Privacy policies for crowdfunding portals

By Eric Misterovich

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Photo Credit: Rocio Lara

Crowdfunding portals require strong terms of use and privacy policy agreements to protect their business interests. The public is generally aware of the role data collection plays in society and most particularly online. Users are now aware that they are being tracked and that certain data is being collected about them. We believe websites that provide a clear, open, and honest discussion of privacy tend to establish a level of trust with their users that can be an asset to the business overall. As a result, we believe making privacy policies clear and understandable can help businesses acquire users and acquire their trust so they become repeat users.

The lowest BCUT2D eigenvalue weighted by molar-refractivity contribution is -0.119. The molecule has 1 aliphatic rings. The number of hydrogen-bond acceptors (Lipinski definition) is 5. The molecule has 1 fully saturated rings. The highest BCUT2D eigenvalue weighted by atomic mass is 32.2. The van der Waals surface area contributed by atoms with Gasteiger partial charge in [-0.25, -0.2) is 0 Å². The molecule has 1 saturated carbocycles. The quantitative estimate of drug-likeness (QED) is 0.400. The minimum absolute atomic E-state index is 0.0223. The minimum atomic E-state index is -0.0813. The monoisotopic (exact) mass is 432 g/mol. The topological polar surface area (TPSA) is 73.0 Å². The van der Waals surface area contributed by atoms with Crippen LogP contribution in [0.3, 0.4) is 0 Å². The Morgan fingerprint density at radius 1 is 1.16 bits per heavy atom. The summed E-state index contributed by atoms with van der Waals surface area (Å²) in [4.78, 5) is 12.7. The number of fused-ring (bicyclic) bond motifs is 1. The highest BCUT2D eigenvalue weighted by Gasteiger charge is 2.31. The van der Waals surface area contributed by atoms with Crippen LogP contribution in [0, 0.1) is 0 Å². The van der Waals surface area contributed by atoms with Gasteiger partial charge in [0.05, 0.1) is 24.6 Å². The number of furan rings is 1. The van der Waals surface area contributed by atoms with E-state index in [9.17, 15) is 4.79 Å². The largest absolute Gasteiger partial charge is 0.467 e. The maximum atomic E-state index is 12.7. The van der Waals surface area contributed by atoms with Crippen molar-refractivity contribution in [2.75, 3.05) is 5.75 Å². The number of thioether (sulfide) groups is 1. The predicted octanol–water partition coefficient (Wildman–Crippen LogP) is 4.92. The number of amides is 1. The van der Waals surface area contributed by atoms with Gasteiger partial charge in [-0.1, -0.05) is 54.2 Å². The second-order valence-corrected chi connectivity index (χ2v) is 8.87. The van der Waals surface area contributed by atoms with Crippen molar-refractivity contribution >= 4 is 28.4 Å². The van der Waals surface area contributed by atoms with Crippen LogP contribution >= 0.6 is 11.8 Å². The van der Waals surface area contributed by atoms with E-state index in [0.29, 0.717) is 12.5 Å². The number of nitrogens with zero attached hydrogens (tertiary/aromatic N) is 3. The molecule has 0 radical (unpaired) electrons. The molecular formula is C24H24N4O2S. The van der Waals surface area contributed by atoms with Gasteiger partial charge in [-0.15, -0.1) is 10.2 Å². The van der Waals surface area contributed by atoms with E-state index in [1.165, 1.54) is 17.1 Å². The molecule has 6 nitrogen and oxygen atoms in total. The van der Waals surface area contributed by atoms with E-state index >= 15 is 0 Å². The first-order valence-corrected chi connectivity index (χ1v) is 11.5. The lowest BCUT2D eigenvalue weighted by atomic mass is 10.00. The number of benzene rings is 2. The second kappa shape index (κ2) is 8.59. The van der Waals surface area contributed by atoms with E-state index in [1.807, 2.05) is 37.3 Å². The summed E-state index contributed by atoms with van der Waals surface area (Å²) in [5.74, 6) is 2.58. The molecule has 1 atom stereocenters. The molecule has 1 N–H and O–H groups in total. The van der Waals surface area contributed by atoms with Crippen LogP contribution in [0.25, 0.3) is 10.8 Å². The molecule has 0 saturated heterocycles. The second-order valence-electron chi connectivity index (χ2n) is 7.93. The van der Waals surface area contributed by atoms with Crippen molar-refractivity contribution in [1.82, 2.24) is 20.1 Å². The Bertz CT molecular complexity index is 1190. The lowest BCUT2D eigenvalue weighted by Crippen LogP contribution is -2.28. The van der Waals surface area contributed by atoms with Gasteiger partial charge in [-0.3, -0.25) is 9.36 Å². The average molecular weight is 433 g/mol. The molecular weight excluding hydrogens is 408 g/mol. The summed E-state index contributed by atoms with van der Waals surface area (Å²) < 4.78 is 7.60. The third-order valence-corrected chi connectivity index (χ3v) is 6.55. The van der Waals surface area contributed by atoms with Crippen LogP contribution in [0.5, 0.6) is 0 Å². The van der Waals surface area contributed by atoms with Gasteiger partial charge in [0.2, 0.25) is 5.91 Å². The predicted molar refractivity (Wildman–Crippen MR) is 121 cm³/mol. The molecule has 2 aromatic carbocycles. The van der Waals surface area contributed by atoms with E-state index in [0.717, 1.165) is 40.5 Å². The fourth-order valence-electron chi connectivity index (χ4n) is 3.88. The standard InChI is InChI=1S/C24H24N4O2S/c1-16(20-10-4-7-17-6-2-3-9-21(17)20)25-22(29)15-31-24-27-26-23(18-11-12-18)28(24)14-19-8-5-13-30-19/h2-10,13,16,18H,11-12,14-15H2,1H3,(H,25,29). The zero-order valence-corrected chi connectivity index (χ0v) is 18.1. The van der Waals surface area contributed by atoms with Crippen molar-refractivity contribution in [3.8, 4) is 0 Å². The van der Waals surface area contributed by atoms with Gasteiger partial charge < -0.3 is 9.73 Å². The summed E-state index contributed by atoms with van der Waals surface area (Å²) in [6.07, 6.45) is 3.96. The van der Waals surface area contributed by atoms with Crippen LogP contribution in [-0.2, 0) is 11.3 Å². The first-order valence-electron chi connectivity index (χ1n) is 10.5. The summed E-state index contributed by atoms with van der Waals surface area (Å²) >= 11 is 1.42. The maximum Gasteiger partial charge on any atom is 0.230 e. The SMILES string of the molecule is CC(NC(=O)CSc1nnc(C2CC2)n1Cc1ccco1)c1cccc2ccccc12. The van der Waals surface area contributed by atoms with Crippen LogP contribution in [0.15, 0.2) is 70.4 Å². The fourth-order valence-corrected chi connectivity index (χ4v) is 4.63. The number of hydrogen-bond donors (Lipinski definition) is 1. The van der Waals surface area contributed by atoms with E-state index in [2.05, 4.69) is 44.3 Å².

Here are a few things to think about when reviewing privacy polices for crowdfunding portals.

Number 1: Tell Users What Data You are Collecting

The users of websites generally understand that at some level their actions are being tracked. However, many don’t understand or know what website is collecting what data. If a user wants to find out exactly what’s happening, they’re left to go to the privacy policy. Too often, these privacy policies are extremely long and confusing documents, even for an attorney to read. We suggest drafting a privacy policy such that a user can quickly and easily identify what data is being collected about them. For example, if you are collecting the user’s name, email address, phone number, or address, tell them. The users should be aware that any information they submit to the website is being collected by you.